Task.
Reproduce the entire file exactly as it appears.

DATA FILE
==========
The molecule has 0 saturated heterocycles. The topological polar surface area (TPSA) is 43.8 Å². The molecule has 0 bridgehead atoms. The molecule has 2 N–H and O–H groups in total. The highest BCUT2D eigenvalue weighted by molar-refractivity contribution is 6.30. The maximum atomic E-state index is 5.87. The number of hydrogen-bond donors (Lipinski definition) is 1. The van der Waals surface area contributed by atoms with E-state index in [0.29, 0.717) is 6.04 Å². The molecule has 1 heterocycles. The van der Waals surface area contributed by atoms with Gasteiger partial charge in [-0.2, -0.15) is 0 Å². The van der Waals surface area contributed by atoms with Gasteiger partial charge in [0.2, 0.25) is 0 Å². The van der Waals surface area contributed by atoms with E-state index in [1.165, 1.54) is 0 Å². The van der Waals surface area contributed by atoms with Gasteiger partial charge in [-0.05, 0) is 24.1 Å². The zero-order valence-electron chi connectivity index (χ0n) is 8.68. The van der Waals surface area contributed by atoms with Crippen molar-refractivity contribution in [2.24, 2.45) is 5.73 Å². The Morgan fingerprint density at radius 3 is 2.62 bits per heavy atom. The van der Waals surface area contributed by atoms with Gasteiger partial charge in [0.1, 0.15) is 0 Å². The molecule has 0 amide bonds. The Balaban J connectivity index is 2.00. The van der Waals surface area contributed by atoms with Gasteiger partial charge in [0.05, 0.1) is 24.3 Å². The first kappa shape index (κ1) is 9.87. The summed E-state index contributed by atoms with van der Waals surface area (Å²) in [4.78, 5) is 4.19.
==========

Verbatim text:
The molecule has 0 saturated heterocycles. The topological polar surface area (TPSA) is 43.8 Å². The molecule has 0 bridgehead atoms. The molecule has 2 N–H and O–H groups in total. The highest BCUT2D eigenvalue weighted by molar-refractivity contribution is 6.30. The maximum atomic E-state index is 5.87. The number of hydrogen-bond donors (Lipinski definition) is 1. The van der Waals surface area contributed by atoms with E-state index in [0.29, 0.717) is 6.04 Å². The molecule has 1 heterocycles. The van der Waals surface area contributed by atoms with Gasteiger partial charge in [-0.2, -0.15) is 0 Å². The van der Waals surface area contributed by atoms with Gasteiger partial charge in [0.2, 0.25) is 0 Å². The van der Waals surface area contributed by atoms with E-state index in [1.165, 1.54) is 0 Å². The van der Waals surface area contributed by atoms with Gasteiger partial charge in [-0.05, 0) is 24.1 Å². The zero-order valence-electron chi connectivity index (χ0n) is 8.68. The van der Waals surface area contributed by atoms with Crippen molar-refractivity contribution in [2.24, 2.45) is 5.73 Å². The Morgan fingerprint density at radius 3 is 2.62 bits per heavy atom. The van der Waals surface area contributed by atoms with Gasteiger partial charge in [0.1, 0.15) is 0 Å². The molecule has 0 amide bonds. The Balaban J connectivity index is 2.00. The van der Waals surface area contributed by atoms with Gasteiger partial charge in [0.05, 0.1) is 24.3 Å². The first kappa shape index (κ1) is 9.87. The summed E-state index contributed by atoms with van der Waals surface area (Å²) in [4.78, 5) is 4.19.